Yesterday, when the Oscars courageously put the controversial "Beowulf" on the short list of 12 films eligible for the 3 nominee slots in the category for animated features, Jeff Wells of Hollywood-Elsewhere.com proclaimed, "What this decision really means is that it's now down to a contest between 'Beowulf' (emblematic of the new realms and wonders of mo-cap digital animation that are now upon us) and 'Ratatouille' (a perfectly respectable and in fact beautifully rendered example of '90s style animation)."
Ay carumba! Hold your cyber-horses, Jeff! "Beowulf" needs to get into that three-way derby before it can race the rat! And even though it's likely to be a commercial and critical hit, "Beowulf" might still get tripped up. By that drunken bumpkin Homer Simpson!
One of those three slots is hogged — you're right — by that rat. "Ratatouille" earned $205 million from U.S. movie-goers and 96 score from reviewers at Metacritic (highest of all 2007 films). And it's Pixar, which has won twice ("Finding Nemo," "The Incredibles") and had two other noms ("Monsters, Inc.," "Cars") in the six years of this category's existence.
Considering how artsy and international the animation branch likes to get, you must admit, Jeff, that "Persepolis" has a good shot at nabbing one of the other two slots. Art-house foreign fare has not only been nominated in the past ("The Triplets of Belleville," "Howl's Moving Castle"), it's won ("Spirited Away").
If the battle over the third slot comes down to "Beowulf" vs. "The Simpsons Movie," don't automatically bet on the former. Many Hollywooders not only have longtime loyal emotional ties to TV's longest-running animated series and second-longest-running comedy (after "Saturday Night Live"), but professional ties, too.
Think about this secret — but possibly key — factor in the Oscar race for best animated feature. How many members of the academy's Short Films and Feature Animation Branch have worked on "The Simpsons" during its 18 years on the tube? Logical answer: Lots and lots.
Older members who didn't do so are probably thrilled by the way "The Simpsons Movie" was rendered — the ole-fashioned, hand-drawn, two-dimensional way — and was received by movie-goers ($185 million — that's almost as much as the rat). In fact, "Simpsons" turned out to be a shockeroo hit and rare triumph for animation's Old School.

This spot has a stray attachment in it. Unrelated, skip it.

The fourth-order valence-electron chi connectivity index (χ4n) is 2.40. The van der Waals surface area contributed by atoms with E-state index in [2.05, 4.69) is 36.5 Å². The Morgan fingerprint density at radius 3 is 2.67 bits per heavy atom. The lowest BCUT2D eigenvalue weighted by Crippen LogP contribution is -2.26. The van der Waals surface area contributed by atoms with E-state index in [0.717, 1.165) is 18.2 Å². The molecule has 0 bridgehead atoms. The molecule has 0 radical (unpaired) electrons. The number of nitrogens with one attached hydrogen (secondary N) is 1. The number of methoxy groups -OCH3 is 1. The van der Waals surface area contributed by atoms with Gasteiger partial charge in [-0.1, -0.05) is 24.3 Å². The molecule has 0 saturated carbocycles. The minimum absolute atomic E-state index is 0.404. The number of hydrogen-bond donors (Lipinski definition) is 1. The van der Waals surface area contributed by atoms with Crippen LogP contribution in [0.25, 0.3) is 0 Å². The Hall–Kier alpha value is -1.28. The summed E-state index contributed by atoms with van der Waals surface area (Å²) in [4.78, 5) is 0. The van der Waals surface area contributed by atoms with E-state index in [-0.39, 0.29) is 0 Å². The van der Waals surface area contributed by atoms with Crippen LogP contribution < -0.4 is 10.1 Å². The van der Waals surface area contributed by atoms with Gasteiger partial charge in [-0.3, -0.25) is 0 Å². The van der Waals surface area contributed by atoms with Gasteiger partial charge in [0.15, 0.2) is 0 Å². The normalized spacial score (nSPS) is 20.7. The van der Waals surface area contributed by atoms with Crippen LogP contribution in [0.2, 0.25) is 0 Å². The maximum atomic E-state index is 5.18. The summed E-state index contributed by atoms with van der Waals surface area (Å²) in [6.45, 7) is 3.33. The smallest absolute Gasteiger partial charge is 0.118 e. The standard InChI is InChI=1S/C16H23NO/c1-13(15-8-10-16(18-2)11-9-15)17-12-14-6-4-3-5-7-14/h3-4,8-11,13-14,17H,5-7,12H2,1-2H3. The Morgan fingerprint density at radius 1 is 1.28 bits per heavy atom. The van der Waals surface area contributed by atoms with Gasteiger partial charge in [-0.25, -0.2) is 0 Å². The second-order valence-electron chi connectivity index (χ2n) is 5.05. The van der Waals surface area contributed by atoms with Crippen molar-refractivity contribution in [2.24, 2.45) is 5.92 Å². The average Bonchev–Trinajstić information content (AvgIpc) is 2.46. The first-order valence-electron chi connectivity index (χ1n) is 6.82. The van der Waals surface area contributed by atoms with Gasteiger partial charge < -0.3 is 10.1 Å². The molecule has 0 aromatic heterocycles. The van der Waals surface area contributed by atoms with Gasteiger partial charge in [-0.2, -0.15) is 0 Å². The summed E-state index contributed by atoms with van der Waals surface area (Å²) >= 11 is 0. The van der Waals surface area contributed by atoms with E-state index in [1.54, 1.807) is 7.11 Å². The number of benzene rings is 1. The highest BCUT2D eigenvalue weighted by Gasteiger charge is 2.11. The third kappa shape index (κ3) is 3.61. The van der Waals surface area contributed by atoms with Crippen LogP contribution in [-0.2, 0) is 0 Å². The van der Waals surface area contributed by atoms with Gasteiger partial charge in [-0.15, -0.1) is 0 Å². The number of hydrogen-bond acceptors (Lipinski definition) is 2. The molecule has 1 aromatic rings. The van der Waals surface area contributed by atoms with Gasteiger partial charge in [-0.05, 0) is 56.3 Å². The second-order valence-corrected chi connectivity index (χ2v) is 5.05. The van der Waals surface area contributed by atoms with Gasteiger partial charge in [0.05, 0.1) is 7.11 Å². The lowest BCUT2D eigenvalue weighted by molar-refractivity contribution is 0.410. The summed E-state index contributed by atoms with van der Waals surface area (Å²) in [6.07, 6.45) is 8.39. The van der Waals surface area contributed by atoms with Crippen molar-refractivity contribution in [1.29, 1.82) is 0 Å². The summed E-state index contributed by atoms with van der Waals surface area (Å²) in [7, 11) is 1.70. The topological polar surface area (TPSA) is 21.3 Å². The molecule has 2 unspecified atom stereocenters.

Now consider how the voting process works. (CLICK HERE to see the details.) To be nominated, a film needs to win over members of that screening committee, which must view entries on big screens, not small ones. Older members, who have time on their hands, tend to volunteer for that kind of dedicated duty. Those committee members may have a grudge against "Beowulf." Or maybe not. Surprisingly, a motion-capture movie, "Monster House," was nominated last year and others have made the pre-noms list in the past, but never before has one been so realistically rendered, of course. Its own producer, Robert Zemeckis, has even given those old, traditionalist voters permission to vote against it by saying publicly that "Beowulf" is not really animated.
Next, Jeff, you publish a comment from producer Roger Avary, who adds, "The thing about 'Beowulf' is that it's a hybrid. It's both live action and animation, and we're going to be seeing much more blurring between the mediums in the future . . . . There is certainly puppeteering involved in much of 'Beowulf,' but the nuances of performance and motion of the characters entirely belong to the talent."
This latter admission means what old-time animators already know and what gets them all steamed up: screen movement is no longer imagined and created by the mind and hand of an artist. So is it really animated? "Monster House" didn't look frighteningly real like "Beowulf." Considering how controversial "Beowulf" is in the animation community, are academy voters more likely to embrace it over 2007's surprise hit among classic fare ("Simpsons")? Or "Persepolis"?
Let's pose the question to readers here: